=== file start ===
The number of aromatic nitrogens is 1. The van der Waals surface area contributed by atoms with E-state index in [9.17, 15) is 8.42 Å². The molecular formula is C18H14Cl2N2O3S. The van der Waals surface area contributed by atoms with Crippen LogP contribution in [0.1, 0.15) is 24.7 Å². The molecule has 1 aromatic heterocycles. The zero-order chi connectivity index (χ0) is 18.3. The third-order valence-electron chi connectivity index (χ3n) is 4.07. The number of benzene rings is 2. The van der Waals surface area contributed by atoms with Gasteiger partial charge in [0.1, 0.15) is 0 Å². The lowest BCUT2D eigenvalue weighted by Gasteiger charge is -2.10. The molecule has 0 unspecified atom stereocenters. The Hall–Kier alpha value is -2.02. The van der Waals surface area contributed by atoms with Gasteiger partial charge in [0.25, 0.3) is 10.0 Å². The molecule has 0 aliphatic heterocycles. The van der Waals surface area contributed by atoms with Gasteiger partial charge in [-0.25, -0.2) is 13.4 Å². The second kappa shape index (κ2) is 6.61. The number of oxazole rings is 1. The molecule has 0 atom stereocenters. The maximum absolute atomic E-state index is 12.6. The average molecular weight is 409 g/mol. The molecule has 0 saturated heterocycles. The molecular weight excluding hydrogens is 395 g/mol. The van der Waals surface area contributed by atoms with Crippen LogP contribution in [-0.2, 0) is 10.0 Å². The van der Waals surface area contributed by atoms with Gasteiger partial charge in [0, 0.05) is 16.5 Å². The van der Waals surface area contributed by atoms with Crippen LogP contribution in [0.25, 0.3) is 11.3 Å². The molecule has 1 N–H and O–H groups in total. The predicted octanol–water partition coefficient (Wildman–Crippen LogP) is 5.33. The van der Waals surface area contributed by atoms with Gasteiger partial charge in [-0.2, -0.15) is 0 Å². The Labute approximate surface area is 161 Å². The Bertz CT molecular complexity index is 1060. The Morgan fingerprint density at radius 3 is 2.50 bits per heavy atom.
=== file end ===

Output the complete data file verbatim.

The number of aromatic nitrogens is 1. The van der Waals surface area contributed by atoms with E-state index in [9.17, 15) is 8.42 Å². The molecular formula is C18H14Cl2N2O3S. The van der Waals surface area contributed by atoms with Crippen LogP contribution in [0.1, 0.15) is 24.7 Å². The molecule has 1 aromatic heterocycles. The zero-order chi connectivity index (χ0) is 18.3. The third-order valence-electron chi connectivity index (χ3n) is 4.07. The number of benzene rings is 2. The van der Waals surface area contributed by atoms with Gasteiger partial charge in [0.1, 0.15) is 0 Å². The lowest BCUT2D eigenvalue weighted by Gasteiger charge is -2.10. The molecule has 0 unspecified atom stereocenters. The Hall–Kier alpha value is -2.02. The van der Waals surface area contributed by atoms with Gasteiger partial charge in [0.25, 0.3) is 10.0 Å². The molecule has 0 aliphatic heterocycles. The van der Waals surface area contributed by atoms with Gasteiger partial charge in [-0.25, -0.2) is 13.4 Å². The second kappa shape index (κ2) is 6.61. The number of oxazole rings is 1. The molecule has 0 atom stereocenters. The maximum absolute atomic E-state index is 12.6. The average molecular weight is 409 g/mol. The molecule has 0 saturated heterocycles. The molecular weight excluding hydrogens is 395 g/mol. The van der Waals surface area contributed by atoms with Crippen LogP contribution in [-0.2, 0) is 10.0 Å². The van der Waals surface area contributed by atoms with Gasteiger partial charge in [0, 0.05) is 16.5 Å². The van der Waals surface area contributed by atoms with Crippen LogP contribution in [0.25, 0.3) is 11.3 Å². The molecule has 1 N–H and O–H groups in total. The predicted octanol–water partition coefficient (Wildman–Crippen LogP) is 5.33. The van der Waals surface area contributed by atoms with Gasteiger partial charge in [-0.2, -0.15) is 0 Å². The Labute approximate surface area is 161 Å². The Bertz CT molecular complexity index is 1060. The Morgan fingerprint density at radius 3 is 2.50 bits per heavy atom.